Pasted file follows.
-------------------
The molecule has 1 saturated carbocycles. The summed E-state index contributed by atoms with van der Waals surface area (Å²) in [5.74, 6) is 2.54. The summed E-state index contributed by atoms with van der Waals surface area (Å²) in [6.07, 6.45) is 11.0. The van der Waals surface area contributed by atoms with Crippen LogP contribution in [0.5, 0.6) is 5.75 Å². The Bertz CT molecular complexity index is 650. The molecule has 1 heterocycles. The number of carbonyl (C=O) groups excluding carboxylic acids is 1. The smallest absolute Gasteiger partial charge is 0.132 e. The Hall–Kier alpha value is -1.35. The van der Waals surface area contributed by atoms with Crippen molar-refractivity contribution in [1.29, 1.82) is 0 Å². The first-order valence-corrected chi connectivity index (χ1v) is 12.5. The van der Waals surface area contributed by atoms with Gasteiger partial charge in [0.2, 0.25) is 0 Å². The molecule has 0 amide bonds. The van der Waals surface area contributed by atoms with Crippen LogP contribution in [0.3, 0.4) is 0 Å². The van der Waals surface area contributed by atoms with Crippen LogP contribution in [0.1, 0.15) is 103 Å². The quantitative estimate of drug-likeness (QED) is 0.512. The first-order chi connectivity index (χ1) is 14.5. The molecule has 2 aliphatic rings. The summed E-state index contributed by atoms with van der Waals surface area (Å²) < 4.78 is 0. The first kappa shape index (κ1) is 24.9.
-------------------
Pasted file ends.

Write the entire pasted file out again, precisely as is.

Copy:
The molecule has 1 saturated carbocycles. The summed E-state index contributed by atoms with van der Waals surface area (Å²) in [5.74, 6) is 2.54. The summed E-state index contributed by atoms with van der Waals surface area (Å²) in [6.07, 6.45) is 11.0. The van der Waals surface area contributed by atoms with Crippen LogP contribution in [0.5, 0.6) is 5.75 Å². The Bertz CT molecular complexity index is 650. The molecule has 1 heterocycles. The number of carbonyl (C=O) groups excluding carboxylic acids is 1. The smallest absolute Gasteiger partial charge is 0.132 e. The Hall–Kier alpha value is -1.35. The van der Waals surface area contributed by atoms with Crippen molar-refractivity contribution in [1.29, 1.82) is 0 Å². The first-order valence-corrected chi connectivity index (χ1v) is 12.5. The van der Waals surface area contributed by atoms with Gasteiger partial charge in [0.2, 0.25) is 0 Å². The molecule has 0 amide bonds. The van der Waals surface area contributed by atoms with Crippen LogP contribution in [0.3, 0.4) is 0 Å². The van der Waals surface area contributed by atoms with Crippen LogP contribution in [0.1, 0.15) is 103 Å². The quantitative estimate of drug-likeness (QED) is 0.512. The first-order chi connectivity index (χ1) is 14.5. The molecule has 2 aliphatic rings. The summed E-state index contributed by atoms with van der Waals surface area (Å²) < 4.78 is 0. The first kappa shape index (κ1) is 24.9.